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I'm seeing some very strange behaviour from the Apple Push Notification Servers when the recipient iPhone is off. Here is my scenario:

-Send push notification A to Apple. Within a few seconds a push notification popup gets displayed as expected on the iPhone.
-Send blank notification to Apple to cancel previous one (the previous notification is pointless after about 10 seconds, that's why I want to get rid of it). Nothing displayed on the iPhone.
-Turn OFF iPhone completely (not asleep, it is powered down).
-Send push notification B to Apple. Wait 10 seconds.
-Send blank notification to Apple to cancel previous one. Wait 10 seconds.
-Send push notification C to Apple. Wait 10 seconds.
-Send blank notification to Apple to cancel previous one. Wait 30 seconds.
-Turn ON iPhone.
-After about 60 seconds a push notification popup is displayed for notification B on the iPhone.
-Notification C never seems to arrive.

This is very strange! From reading the Apple docs I was expecting only the latest push notification to be sent. I was hoping my blank notification would be sent, I certainly wasn't expecting the oldest unsent push notification to be sent!

The Apple docs say:

Apple Push Notification Service includes a default Quality of Service (QoS) component that performs a store-and-forward function. If APNS attempts to deliver a notification but the device is offline, the QoS stores the notification. It retains only one notification per application on a device: the last notification received from a provider for that application. When the offline device later reconnects, the QoS forwards the stored notification to the device. The QoS retains a notification for a limited period before deleting it.

Has anybody seen this behaviour? Am I just hitting some sort of timing window bug? What should happen?

Updates:
-If I turn the phone off and wait 5 to 15 minutes before sending any push notifications then this problem doesn't occur. In this case when I turn the phone on I don't see any notification popup, although I'm not sure if this is a result of Apple dropping the notification, or their 'queue' working correctly (i.e. holding the newest blank notification instead of the first one with the popup).
-I will investigate further by putting an APNsLogging.mobileconfig onto the iPhone to see what notifications it got.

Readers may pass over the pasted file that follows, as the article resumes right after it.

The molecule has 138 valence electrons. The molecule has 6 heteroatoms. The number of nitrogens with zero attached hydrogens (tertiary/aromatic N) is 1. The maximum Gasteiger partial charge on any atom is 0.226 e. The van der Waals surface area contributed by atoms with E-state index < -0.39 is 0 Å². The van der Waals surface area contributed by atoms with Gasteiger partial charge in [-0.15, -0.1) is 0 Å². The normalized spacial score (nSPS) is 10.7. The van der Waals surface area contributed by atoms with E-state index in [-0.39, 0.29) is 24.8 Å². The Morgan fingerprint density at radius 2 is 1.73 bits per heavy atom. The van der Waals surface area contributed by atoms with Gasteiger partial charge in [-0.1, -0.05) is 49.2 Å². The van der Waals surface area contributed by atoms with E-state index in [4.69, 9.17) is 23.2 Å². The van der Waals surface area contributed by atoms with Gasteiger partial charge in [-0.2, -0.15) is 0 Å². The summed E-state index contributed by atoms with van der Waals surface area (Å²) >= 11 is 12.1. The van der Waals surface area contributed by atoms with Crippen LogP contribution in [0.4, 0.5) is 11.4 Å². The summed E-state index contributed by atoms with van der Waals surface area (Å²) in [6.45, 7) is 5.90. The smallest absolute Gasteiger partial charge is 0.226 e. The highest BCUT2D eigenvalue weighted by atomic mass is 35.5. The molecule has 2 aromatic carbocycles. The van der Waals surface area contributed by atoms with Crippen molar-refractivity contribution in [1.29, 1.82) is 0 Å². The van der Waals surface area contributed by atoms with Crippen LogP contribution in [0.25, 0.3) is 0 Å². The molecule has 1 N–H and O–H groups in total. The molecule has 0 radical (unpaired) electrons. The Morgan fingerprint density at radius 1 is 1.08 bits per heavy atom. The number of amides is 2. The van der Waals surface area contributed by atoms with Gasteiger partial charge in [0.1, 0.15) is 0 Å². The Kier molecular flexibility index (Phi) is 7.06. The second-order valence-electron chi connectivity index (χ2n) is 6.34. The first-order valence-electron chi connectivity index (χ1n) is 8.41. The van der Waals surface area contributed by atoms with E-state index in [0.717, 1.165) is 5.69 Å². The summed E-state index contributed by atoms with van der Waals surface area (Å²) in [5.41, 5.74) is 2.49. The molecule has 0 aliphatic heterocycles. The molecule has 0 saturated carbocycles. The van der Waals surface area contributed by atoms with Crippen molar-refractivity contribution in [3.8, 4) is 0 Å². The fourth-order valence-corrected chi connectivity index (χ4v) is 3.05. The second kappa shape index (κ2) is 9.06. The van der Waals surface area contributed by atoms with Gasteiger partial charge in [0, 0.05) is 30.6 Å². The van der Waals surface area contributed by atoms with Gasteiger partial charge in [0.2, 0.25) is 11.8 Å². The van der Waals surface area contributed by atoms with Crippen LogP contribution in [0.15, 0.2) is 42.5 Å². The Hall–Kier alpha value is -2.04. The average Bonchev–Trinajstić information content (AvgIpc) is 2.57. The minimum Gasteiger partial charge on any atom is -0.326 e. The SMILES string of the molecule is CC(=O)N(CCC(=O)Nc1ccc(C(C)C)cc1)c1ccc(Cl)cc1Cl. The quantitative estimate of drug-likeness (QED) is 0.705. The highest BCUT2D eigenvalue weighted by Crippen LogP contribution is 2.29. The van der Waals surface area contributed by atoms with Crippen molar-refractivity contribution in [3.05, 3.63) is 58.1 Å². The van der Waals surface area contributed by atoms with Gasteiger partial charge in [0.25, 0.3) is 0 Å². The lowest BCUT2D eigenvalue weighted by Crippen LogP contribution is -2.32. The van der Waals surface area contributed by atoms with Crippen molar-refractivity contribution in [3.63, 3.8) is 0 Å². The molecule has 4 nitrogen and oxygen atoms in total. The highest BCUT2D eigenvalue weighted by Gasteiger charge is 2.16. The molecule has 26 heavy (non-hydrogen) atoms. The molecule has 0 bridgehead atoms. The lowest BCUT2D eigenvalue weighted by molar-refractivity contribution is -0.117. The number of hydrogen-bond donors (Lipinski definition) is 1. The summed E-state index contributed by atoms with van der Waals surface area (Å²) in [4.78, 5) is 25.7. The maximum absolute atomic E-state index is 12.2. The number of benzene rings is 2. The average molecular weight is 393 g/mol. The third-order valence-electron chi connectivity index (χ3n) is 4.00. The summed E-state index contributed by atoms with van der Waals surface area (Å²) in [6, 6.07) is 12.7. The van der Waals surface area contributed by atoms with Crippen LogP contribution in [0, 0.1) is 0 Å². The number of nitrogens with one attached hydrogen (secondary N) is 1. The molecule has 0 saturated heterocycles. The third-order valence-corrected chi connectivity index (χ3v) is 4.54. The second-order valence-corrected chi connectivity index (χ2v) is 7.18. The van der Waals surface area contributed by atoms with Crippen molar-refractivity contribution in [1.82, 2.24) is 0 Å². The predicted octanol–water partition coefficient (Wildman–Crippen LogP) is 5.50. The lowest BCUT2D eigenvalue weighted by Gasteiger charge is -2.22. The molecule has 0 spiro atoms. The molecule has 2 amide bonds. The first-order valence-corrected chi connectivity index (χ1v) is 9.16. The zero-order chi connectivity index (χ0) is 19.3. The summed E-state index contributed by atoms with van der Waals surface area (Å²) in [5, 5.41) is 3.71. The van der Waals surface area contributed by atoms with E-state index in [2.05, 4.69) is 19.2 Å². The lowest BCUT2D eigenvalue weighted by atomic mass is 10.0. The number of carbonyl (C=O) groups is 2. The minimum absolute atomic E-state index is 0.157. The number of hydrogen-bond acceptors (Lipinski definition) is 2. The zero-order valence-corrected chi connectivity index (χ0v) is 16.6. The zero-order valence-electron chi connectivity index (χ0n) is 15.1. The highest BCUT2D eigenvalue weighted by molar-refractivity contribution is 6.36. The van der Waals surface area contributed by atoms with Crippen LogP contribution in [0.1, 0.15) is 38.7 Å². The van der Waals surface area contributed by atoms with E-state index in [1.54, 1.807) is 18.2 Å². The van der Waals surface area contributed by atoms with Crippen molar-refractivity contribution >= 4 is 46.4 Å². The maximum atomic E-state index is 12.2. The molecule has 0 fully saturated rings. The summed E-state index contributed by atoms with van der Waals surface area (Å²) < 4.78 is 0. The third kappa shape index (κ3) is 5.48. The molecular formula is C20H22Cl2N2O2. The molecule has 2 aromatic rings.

-Turning wifi off doesn't seem to change the results.
-I have raised a bug report with Apple for this scenario.

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What do you mean cancel previous one? You can't cancel a notification after it is sent. –  erotsppa Oct 30 '09 at 14:26
    
New push notifications clear previous ones on the iPhone receiving them, so you can effectively cancel a previous notification by sending a new blank notification with no popup message. That mostly works fine for me. –  Dan J Dec 3 '09 at 21:37
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4 Answers 4

You may want to check for this behavior across both the cellular and WiFi networks. There's a lot of strange behavior when the phone is on WiFi, especially if there are multiple NAT router involved, i.e. in a large corporation where there's a main router and per-floor WiFi routers, or in a home where you have multiple routers used to extend the range. But on cell it's been pretty solid.

Also, the 10-second cancellation delay may be cutting it too close. They don't guarantee timely delivery and I've gotten lags of as much as 3 minutes on the production server after queuing off a push request. You may want to plan for system congestion.

Either way, it sounds like it might be worthy of a bugreporter report.

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up vote 1 down vote accepted

For the record, I raised this as bug ID #7349660 with Apple on 29th Oct (https://bugreport.apple.com), then gave them the additional diagnostics they wanted on 30th Oct.

No response from Apple since then, so I am assuming this is probably just low on their priority list, which is fair enough as it is quite a small timing window where the problem can occur (which I didn't realize when I first opened this question).

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In apple's document it is said that it can cache the push notification up to 30 days.so u may get push once you switch on your iphone (provided you are having interconnection)

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Did you read my post, or just the title? Yes I know - in my post I explain that I do get one push notification delivered after turning the phone back on. But it is only the first push in a series of four, my question is whether it should be the most recent push, not the oldest. –  Dan J Oct 28 '09 at 19:24
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How soon was C sent after B? It seems like it may be a bug where there's some kind of timeout server side, and they accidentally keep B if C was sent too soon after...

If you have a good test example (and this seems like a good test) I would file a Radar report on this.

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My test had about 10 seconds between each push notification. I plan to retest and vary some of the time intervals to see if I can change the behaviour, then I'll raise a bug with Apple (bugreport.apple.com). –  Dan J Oct 29 '09 at 17:34
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